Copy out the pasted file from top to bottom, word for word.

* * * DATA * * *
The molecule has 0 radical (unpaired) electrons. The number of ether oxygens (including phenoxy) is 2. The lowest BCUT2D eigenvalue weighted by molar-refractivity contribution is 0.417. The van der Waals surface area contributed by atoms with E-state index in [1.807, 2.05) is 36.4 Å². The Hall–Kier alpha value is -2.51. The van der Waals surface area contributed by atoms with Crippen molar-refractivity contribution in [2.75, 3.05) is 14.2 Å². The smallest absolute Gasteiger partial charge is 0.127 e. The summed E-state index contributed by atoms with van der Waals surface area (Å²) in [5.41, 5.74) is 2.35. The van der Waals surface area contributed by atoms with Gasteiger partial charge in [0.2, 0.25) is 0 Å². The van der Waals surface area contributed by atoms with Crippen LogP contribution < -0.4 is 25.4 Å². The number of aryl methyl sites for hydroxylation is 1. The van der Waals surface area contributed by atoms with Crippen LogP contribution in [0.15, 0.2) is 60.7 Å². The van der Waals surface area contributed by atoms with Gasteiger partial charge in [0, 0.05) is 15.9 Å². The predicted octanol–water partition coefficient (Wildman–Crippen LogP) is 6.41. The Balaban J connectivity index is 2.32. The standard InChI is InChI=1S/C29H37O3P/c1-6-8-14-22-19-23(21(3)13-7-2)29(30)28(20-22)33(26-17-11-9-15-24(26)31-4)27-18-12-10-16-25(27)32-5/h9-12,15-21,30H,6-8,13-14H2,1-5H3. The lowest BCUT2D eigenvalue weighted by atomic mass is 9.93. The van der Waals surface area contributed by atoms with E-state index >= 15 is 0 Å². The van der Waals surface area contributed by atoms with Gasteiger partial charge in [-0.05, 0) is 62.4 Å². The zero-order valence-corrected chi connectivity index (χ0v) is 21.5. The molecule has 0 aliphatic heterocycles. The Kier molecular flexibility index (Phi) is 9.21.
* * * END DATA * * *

The molecule has 0 radical (unpaired) electrons. The number of ether oxygens (including phenoxy) is 2. The lowest BCUT2D eigenvalue weighted by molar-refractivity contribution is 0.417. The van der Waals surface area contributed by atoms with E-state index in [1.807, 2.05) is 36.4 Å². The Hall–Kier alpha value is -2.51. The van der Waals surface area contributed by atoms with Crippen molar-refractivity contribution in [2.75, 3.05) is 14.2 Å². The smallest absolute Gasteiger partial charge is 0.127 e. The summed E-state index contributed by atoms with van der Waals surface area (Å²) in [5.41, 5.74) is 2.35. The van der Waals surface area contributed by atoms with Gasteiger partial charge in [0.2, 0.25) is 0 Å². The van der Waals surface area contributed by atoms with Crippen LogP contribution < -0.4 is 25.4 Å². The number of aryl methyl sites for hydroxylation is 1. The van der Waals surface area contributed by atoms with Crippen LogP contribution in [0.15, 0.2) is 60.7 Å². The van der Waals surface area contributed by atoms with Gasteiger partial charge in [0, 0.05) is 15.9 Å². The predicted octanol–water partition coefficient (Wildman–Crippen LogP) is 6.41. The Balaban J connectivity index is 2.32. The standard InChI is InChI=1S/C29H37O3P/c1-6-8-14-22-19-23(21(3)13-7-2)29(30)28(20-22)33(26-17-11-9-15-24(26)31-4)27-18-12-10-16-25(27)32-5/h9-12,15-21,30H,6-8,13-14H2,1-5H3. The lowest BCUT2D eigenvalue weighted by atomic mass is 9.93. The van der Waals surface area contributed by atoms with E-state index >= 15 is 0 Å². The van der Waals surface area contributed by atoms with Gasteiger partial charge in [-0.05, 0) is 62.4 Å². The zero-order valence-corrected chi connectivity index (χ0v) is 21.5. The molecule has 0 aliphatic heterocycles. The Kier molecular flexibility index (Phi) is 9.21.